The Getaway does look really good, and it features a large number of authentic-looking cars from manufacturers such as Lexus, Range Rover, Daihatsu, Saab, and more. The game uses realistic colors and textures and highly articulated, smoothly animated character models to create its cinematic appearance. Above all, then, The Getaway is really interesting to look at, and the developers' attempts at doing away with standard gaming iconography--though a disastrous move in terms of making The Getaway a better game--does help accentuate the game's gritty, movielike appearance. The game mostly sounds good, too. The voice acting is well done, though while the excessive swearing in the script seems mostly appropriate to the setting and story, at times it seems like someone went in and put an extra helping of four-letter words in there, just for kicks. The game's musical score is well suited to the game and effectively underscores the action sequences. In one scene, a thumping hip-hop soundtrack can be heard as Hammond sneaks into a Yardie crack house--and then it cuts off once he stumbles into a room with a DJ spinning records and kills him. Considering the level of graphic violence here, it's somewhat surprising that the death animations are pretty meek, and that the guns all sound underpowered. On the other hand, the use of the squealing tires effect when driving is a bit excessive, making it sound as if you're racing for your life even when you're backed up in traffic. Many missions also feature annoyingly incessant sirens or alarms that drown out all the other audio. This was probably put in for realism's sake, like a lot of other things in The Getaway.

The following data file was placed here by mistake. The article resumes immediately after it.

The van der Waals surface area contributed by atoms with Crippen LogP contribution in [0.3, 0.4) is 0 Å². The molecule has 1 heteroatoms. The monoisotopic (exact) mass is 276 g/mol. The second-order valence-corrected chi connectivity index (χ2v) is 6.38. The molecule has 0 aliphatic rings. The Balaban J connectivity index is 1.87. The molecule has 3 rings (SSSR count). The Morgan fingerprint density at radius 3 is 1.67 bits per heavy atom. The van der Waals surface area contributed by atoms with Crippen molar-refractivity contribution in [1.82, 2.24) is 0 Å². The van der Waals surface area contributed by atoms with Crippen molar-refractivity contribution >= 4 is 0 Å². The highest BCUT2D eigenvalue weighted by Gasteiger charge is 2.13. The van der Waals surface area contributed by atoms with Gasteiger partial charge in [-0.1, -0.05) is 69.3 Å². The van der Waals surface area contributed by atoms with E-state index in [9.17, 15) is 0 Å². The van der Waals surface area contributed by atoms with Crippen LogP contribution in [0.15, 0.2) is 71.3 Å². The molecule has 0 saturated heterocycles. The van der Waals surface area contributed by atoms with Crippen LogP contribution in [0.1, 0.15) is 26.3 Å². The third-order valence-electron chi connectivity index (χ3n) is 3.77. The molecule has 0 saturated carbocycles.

Originally released in Europe late last year, The Getaway has sold very well in that region, and it has understandably garnered a sizeable following among all those who bought this highly anticipated and heavily promoted game. The game's impressive production values, serious subject matter, and real-world setting do make it quite unlike anything else out there, and The Getaway is a resounding testament to the fact that games have undeniably matured over the last few years. Unfortunately, the game itself, the thing you have to actually sit and play before you can watch the unskippable cutscenes, is loaded with problems and just isn't very good. Ironically, the game's efforts to help you suspend your disbelief while playing pretty much all fall flat, having the opposite effect. That's not to say the driving or shooting sequences of The Getaway are devoid of merit, because they're sometimes exciting when everything works right. And the game's distinctive style is so meticulously crafted that some will go out of their way to apologize for The Getaway's shortcomings in light of its ambitious efforts. But in the end, if The Getaway is a train wreck, then you're better off rubbernecking from the side of the road rather than being in it. That is to say, you'd be glad if you saw and played some of the game, but you probably wouldn't be glad if you bought it.